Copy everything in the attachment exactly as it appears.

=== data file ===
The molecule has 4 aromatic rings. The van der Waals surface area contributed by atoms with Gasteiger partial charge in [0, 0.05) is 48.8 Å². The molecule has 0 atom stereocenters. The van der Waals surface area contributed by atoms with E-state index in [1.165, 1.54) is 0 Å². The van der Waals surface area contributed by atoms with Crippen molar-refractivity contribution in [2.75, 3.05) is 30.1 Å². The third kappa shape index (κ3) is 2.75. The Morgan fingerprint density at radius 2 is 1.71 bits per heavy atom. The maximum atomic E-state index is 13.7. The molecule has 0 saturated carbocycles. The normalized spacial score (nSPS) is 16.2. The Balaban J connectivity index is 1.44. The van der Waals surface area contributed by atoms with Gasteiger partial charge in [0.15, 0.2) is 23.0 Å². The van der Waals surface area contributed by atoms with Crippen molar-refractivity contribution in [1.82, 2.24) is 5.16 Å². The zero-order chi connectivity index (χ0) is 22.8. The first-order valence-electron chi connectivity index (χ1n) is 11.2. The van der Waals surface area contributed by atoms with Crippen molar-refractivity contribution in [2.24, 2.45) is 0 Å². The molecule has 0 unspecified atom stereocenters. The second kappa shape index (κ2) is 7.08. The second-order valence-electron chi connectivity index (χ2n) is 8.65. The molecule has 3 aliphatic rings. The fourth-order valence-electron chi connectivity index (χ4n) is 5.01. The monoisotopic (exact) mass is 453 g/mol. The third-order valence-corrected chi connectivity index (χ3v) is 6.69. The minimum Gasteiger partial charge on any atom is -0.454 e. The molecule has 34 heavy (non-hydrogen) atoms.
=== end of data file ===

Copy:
The molecule has 4 aromatic rings. The van der Waals surface area contributed by atoms with Gasteiger partial charge in [0, 0.05) is 48.8 Å². The molecule has 0 atom stereocenters. The van der Waals surface area contributed by atoms with E-state index in [1.165, 1.54) is 0 Å². The van der Waals surface area contributed by atoms with Crippen molar-refractivity contribution in [2.75, 3.05) is 30.1 Å². The third kappa shape index (κ3) is 2.75. The Morgan fingerprint density at radius 2 is 1.71 bits per heavy atom. The maximum atomic E-state index is 13.7. The molecule has 0 saturated carbocycles. The normalized spacial score (nSPS) is 16.2. The Balaban J connectivity index is 1.44. The van der Waals surface area contributed by atoms with Gasteiger partial charge in [0.15, 0.2) is 23.0 Å². The van der Waals surface area contributed by atoms with Crippen molar-refractivity contribution in [1.82, 2.24) is 5.16 Å². The zero-order chi connectivity index (χ0) is 22.8. The first-order valence-electron chi connectivity index (χ1n) is 11.2. The van der Waals surface area contributed by atoms with Crippen molar-refractivity contribution in [2.24, 2.45) is 0 Å². The molecule has 0 unspecified atom stereocenters. The second kappa shape index (κ2) is 7.08. The second-order valence-electron chi connectivity index (χ2n) is 8.65. The molecule has 3 aliphatic rings. The fourth-order valence-electron chi connectivity index (χ4n) is 5.01. The monoisotopic (exact) mass is 453 g/mol. The third-order valence-corrected chi connectivity index (χ3v) is 6.69. The minimum Gasteiger partial charge on any atom is -0.454 e. The molecule has 34 heavy (non-hydrogen) atoms.